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I have a question regarding Monte Carlo simulation (direct simulation), applied to propagation of uncertainties.

From what I understand Monte Carlo accepts random numbers of each input variable of the model.

These random numbers are generated with the mean, standard deviation and type of PDF (normal, triangular, uniform, etc.)

But the question is: I have 2 input variables in my model:

x: mean=30.5 std=0.001 <- calculated with 95% confidence.
y: mean=2 std=0.1 <- calculated with 99% confidence

with z = x*y

What confidence interval will z be generated? How do I know which uncertainty (standard deviation) of z is correspondent to a 95% confidence level?

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    $\begingroup$ I cannot make sense of this question for several reasons and hope you might be able to clarify them. What does it mean to "calculate" an input variable "with 95% confidence"? What do you mean by a "confidence interval" for x*y? What do you mean for a standard deviation to "correspond" to a confidence level? $\endgroup$ – whuber Aug 30 '13 at 15:51
  • $\begingroup$ Ok. So i work with equipment's that have specifications or uncertainties. Those uncertainties are generally at 95% confidence level (some at 99%). To calculate the final uncertainty (ex: Power = Voltage*Current), i have to combine the uncertainty of the equipment generating voltage and current, so the final uncertainty of the power produced is a combination of both uncertainty of voltage and current. Generally the GUM method is applied but Monte Carlo is also accepted. $\endgroup$ – humberto Aug 30 '13 at 15:57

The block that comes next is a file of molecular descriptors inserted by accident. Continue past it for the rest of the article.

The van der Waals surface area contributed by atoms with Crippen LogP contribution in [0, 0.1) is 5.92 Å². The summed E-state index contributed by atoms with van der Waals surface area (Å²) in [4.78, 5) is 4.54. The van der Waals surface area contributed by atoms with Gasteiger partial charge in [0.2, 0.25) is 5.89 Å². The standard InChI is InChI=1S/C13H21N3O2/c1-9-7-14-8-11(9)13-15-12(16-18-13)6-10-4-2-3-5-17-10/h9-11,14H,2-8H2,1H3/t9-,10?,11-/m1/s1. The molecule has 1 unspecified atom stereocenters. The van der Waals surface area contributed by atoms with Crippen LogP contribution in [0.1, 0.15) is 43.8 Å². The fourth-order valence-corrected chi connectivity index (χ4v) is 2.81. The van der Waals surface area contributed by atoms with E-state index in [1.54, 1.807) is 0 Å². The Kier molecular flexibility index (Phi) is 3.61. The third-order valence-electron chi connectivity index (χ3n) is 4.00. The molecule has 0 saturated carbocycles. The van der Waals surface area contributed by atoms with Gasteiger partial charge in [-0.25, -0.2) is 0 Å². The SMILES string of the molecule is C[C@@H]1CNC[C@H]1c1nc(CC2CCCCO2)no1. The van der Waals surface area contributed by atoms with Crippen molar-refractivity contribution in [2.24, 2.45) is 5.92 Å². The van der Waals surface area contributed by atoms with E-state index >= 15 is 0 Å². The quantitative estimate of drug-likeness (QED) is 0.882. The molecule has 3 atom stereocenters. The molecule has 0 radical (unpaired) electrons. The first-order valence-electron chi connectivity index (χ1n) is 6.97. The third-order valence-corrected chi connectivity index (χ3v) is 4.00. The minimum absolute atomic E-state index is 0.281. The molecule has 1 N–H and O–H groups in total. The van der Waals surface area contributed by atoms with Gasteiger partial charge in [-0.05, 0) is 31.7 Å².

• $\begingroup$ The Gum strips the (expanded)uncertainties and work usually at sigma=1, only in the end we expand the uncertainty for the confidence level chosen. But here i don't know what implications i have mixing different uncertainties produced with different confidence levels. $\endgroup$ – humberto Aug 30 '13 at 16:00
  • $\begingroup$ And since degrees of freedom are not calculated, i cannot expand the uncertainty. I don't really know if this is correct or not but that's why i'm here. $\endgroup$ – humberto Aug 30 '13 at 16:03
  • $\begingroup$ Also. The distributions (PDF) are known. $\endgroup$ – humberto Aug 30 '13 at 16:05
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Finish 10.000 MC runs and then start computing your confidence intervals. Compute e.g. the median value, which divides your probability distribution (PD) into two parts, where each part corresponds to 50% probability or area of your PD. Integrate your PD from -infinity to the z value covering 2.5% area of your PD, and integrate from zero to the z value covering 97.5% area of your PD. In total you then have the z values, which enclose 95% of your PD. This is denoted the 95 percentile. You can then compute something like a standard deviation by: z1=z975-median and z2=median-z025. Maybe have a look at "confidence.pro" (IDL language).

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